Wednesday,26th February, 2014
The Federal Reserve unveiled its provisional consumer credit data (excluding mortgages) for December 2013 on Feb. 7, and the figures revealed that credit card debt jumped by $5 billion that month. That brought the rise in card balances over the whole of 2013 to $16.1 billion. On Dec. 31, Americans owed $861.9 billion on their plastic. Credit card debt manageable Those big numbers may sound troubling, but, as IndexCreditCards.com has previously observed, they aren't really -- at least for now. Of course, it's pretty much inevitable that some individuals are currently struggling to stay on top of their plastic, but, for American consumers as a whole, this level of card debt is likely to be sustainable. The Fed's archive shows that credit card debt reached an all-time high back in December 2008, when it stood at $1,005,235.04 million -- or just over one trillion.
Wednesday,19th February, 2014
Regular readers may know that IndexCreditCards.com isn't a big fan of store cards. True, they can work well for some people, but a huge number of consumers end up paying very high interest rates for very few worthwhile benefits. Now a January report from Javelin Strategy & Research, an independent company that provides insights into customer transactions, suggests there's a new reason to dislike store cards: they tend to be way less secure than mainstream credit cards. Credit cards better Maybe this shouldn't come as a surprise, but, on average, retailers simply aren't as good at preventing and resolving fraud issues as financial institutions, according to the report. This used a scorecard system to measure different card issuers across three fraud-related criteria: Prevention Detection Resolution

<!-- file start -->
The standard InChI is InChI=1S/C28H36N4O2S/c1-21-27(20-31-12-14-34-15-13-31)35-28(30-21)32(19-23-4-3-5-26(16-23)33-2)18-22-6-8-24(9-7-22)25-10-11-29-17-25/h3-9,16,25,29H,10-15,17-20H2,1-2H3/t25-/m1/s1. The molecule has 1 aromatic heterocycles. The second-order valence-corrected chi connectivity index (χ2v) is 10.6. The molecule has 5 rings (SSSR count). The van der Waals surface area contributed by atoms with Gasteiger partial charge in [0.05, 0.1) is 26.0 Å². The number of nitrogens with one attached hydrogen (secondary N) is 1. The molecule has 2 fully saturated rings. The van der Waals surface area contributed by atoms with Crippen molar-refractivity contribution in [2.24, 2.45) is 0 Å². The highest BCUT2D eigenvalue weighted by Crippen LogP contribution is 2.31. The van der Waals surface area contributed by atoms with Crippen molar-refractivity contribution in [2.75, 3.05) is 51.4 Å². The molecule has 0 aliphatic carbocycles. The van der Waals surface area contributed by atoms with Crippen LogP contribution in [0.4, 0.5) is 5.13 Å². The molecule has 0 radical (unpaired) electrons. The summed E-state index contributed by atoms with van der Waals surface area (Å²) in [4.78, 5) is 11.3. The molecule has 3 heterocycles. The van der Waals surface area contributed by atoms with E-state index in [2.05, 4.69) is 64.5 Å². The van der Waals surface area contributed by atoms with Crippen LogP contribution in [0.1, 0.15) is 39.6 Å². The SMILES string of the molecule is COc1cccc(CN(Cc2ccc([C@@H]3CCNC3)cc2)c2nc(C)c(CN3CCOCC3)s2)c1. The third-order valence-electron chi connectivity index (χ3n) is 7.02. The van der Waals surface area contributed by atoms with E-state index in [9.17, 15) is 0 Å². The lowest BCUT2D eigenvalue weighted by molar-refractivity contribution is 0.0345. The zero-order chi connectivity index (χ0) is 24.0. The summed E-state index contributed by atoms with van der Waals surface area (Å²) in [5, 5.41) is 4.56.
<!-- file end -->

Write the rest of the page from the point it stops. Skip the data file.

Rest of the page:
Wednesday,12th February, 2014
Early in December, IndexCreditCards.com reported FICO's offer to allow credit card companies, free of charge, to pass on to consumers their latest credit scores each month. Barclaycard and First Bankcard were the first to take advantage of this new facility, closely followed by Discover, which piloted the program with holders of just one of its products. Now Discover has announced it's rolling out the service to all its consumer credit card customers. Knowledge is power Discover says its intention is to empower its customers by providing them with the information and knowledge they need to better manage their finances.
Wednesday,05th February, 2014
Bank of America recently announced its 2014 Museums on Us initiative, which permits its cardholders, including those who have Merrill Lynch-branded plastic, to gain free access to 150 cultural venues in 89 cities across 30 states. The offer applies only on the first full weekend of every month, and those taking advantage of it must present a Bank of America debit or credit card, along with a valid photo ID. They should then receive one free admission, although not to fundraisers, special exhibitions or other ticketed events. Existing participating venues include Houston Zoo, the Museum of Fine Arts in Boston, the National Constitution Center in Philadelphia, and the Shedd Aquarium in Chicago. These are joined for the first time this year by 11 new venues, including Pérez Art Museum in Miami and the International Center of Photography in New York City. A full list of all the participating institutions can be accessed through http://museums.bankofamerica.com/. Credit cards offer more
Wednesday,29th January, 2014